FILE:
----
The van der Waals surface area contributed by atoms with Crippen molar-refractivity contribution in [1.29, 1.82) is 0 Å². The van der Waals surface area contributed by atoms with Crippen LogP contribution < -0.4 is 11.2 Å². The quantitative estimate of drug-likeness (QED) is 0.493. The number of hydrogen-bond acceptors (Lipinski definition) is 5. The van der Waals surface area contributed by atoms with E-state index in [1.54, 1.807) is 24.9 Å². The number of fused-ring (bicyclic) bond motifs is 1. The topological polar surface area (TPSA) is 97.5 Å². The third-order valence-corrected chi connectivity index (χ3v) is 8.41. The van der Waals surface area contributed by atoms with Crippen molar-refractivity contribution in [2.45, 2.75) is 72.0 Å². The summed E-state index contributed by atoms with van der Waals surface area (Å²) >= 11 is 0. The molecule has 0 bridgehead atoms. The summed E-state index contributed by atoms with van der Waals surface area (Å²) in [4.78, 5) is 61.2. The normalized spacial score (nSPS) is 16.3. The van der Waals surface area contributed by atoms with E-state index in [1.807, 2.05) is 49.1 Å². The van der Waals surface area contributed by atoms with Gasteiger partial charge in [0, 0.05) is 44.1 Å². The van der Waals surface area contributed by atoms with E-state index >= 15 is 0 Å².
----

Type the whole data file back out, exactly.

The van der Waals surface area contributed by atoms with Crippen molar-refractivity contribution in [1.29, 1.82) is 0 Å². The van der Waals surface area contributed by atoms with Crippen LogP contribution < -0.4 is 11.2 Å². The quantitative estimate of drug-likeness (QED) is 0.493. The number of hydrogen-bond acceptors (Lipinski definition) is 5. The van der Waals surface area contributed by atoms with E-state index in [1.54, 1.807) is 24.9 Å². The number of fused-ring (bicyclic) bond motifs is 1. The topological polar surface area (TPSA) is 97.5 Å². The third-order valence-corrected chi connectivity index (χ3v) is 8.41. The van der Waals surface area contributed by atoms with Crippen molar-refractivity contribution in [2.45, 2.75) is 72.0 Å². The summed E-state index contributed by atoms with van der Waals surface area (Å²) >= 11 is 0. The molecule has 0 bridgehead atoms. The summed E-state index contributed by atoms with van der Waals surface area (Å²) in [4.78, 5) is 61.2. The normalized spacial score (nSPS) is 16.3. The van der Waals surface area contributed by atoms with E-state index in [1.807, 2.05) is 49.1 Å². The van der Waals surface area contributed by atoms with Gasteiger partial charge in [0, 0.05) is 44.1 Å². The van der Waals surface area contributed by atoms with E-state index >= 15 is 0 Å².